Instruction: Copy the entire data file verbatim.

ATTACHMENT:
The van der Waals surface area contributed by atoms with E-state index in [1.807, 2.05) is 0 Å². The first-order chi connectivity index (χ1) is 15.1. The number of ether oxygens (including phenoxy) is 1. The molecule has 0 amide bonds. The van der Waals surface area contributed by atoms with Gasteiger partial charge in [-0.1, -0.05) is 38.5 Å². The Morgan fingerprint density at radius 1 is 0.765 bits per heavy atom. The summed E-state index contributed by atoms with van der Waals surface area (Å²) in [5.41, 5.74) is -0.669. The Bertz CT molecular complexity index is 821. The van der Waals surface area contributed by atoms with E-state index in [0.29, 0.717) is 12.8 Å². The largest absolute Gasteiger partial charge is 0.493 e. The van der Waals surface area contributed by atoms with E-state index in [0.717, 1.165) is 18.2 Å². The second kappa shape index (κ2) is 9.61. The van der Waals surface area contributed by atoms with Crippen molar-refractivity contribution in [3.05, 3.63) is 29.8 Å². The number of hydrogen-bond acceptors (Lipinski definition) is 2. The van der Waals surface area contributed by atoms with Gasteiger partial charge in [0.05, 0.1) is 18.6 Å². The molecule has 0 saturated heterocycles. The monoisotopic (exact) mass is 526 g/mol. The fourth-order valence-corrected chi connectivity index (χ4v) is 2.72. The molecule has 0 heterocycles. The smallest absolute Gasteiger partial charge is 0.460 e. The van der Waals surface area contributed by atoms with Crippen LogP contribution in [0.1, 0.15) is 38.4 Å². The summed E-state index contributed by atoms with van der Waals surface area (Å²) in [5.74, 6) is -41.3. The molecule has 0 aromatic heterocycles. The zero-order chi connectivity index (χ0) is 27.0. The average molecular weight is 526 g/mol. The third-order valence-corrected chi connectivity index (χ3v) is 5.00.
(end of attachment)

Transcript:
The van der Waals surface area contributed by atoms with E-state index in [1.807, 2.05) is 0 Å². The first-order chi connectivity index (χ1) is 15.1. The number of ether oxygens (including phenoxy) is 1. The molecule has 0 amide bonds. The van der Waals surface area contributed by atoms with Gasteiger partial charge in [-0.1, -0.05) is 38.5 Å². The Morgan fingerprint density at radius 1 is 0.765 bits per heavy atom. The summed E-state index contributed by atoms with van der Waals surface area (Å²) in [5.41, 5.74) is -0.669. The Bertz CT molecular complexity index is 821. The van der Waals surface area contributed by atoms with E-state index in [0.29, 0.717) is 12.8 Å². The largest absolute Gasteiger partial charge is 0.493 e. The van der Waals surface area contributed by atoms with E-state index in [0.717, 1.165) is 18.2 Å². The second kappa shape index (κ2) is 9.61. The van der Waals surface area contributed by atoms with Crippen molar-refractivity contribution in [3.05, 3.63) is 29.8 Å². The number of hydrogen-bond acceptors (Lipinski definition) is 2. The van der Waals surface area contributed by atoms with Gasteiger partial charge in [0.05, 0.1) is 18.6 Å². The molecule has 0 saturated heterocycles. The monoisotopic (exact) mass is 526 g/mol. The fourth-order valence-corrected chi connectivity index (χ4v) is 2.72. The molecule has 0 heterocycles. The smallest absolute Gasteiger partial charge is 0.460 e. The van der Waals surface area contributed by atoms with Crippen LogP contribution in [0.1, 0.15) is 38.4 Å². The summed E-state index contributed by atoms with van der Waals surface area (Å²) in [5.74, 6) is -41.3. The molecule has 0 aromatic heterocycles. The zero-order chi connectivity index (χ0) is 27.0. The average molecular weight is 526 g/mol. The third-order valence-corrected chi connectivity index (χ3v) is 5.00.